OIG agrees to review bid program
WASHINGTON – The Office of Inspector General (OIG) said this week that it plans to review problems with Medicare’s competitive bidding program.
The review is in response to a request from Reps. Glenn Thompson, R-Pa., and Bruce Braley, D-Iowa.
“The Inspector General’s decision to investigate CMS’s implementation of competitive bidding is a step in the right direction for the many small healthcare providers in rural America concerned about the impact of this program,” Braley stated in a release. “When the government picks winners in a flawed bidding system, seniors on Medicare and the small businesses that serve them lose. I look forward to reading the conclusions of the coming investigation.”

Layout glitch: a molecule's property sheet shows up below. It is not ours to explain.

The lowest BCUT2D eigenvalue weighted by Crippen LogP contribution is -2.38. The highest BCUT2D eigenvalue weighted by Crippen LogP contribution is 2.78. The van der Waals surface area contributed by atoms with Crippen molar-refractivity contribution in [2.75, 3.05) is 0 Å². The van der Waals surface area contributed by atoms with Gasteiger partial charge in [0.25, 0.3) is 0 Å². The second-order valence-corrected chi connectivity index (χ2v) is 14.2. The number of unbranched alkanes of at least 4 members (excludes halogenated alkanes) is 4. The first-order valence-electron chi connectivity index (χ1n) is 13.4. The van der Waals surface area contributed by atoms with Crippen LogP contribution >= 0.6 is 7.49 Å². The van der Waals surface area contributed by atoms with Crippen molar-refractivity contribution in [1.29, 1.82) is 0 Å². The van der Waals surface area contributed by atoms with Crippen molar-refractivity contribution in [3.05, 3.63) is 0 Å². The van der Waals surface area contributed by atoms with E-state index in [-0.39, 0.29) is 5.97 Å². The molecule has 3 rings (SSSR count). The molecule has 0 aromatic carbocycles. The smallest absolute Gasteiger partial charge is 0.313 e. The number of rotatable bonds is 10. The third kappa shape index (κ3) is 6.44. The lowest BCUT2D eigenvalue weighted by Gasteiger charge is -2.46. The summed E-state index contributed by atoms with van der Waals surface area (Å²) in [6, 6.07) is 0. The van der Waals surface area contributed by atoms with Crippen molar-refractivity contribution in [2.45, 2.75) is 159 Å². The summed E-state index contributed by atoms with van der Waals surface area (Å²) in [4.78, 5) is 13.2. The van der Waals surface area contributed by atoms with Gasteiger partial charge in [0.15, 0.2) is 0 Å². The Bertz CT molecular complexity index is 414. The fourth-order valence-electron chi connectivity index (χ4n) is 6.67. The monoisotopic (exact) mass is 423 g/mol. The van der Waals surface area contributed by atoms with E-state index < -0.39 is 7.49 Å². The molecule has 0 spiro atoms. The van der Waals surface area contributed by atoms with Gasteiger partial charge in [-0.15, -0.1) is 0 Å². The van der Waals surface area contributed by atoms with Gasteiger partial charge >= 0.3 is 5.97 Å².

In a June 20 letter, Thompson and Braley asked that the OIG investigate competitive bidding after it came to light that CMS awarded a number of contracts to providers that did not meet licensure requirements, as required by program rules. States where contract suppliers did not meet requirements include Tennessee, Maryland, Michigan and Ohio.
The OIG will conduct a review of the implementation of both Rounds 1 and 2 of the program to determine whether CMS complied with federal guidelines when it awarded the contracts.
“We are relieved to see that the OIG is looking into the serious flaws in the competitive bidding program,” said John Gallagher, vice president of government relations for The VGM Group, in a statement. “This program is deeply flawed and, should it go unchanged, will have a severe and lasting impact on Medicare beneficiaries.”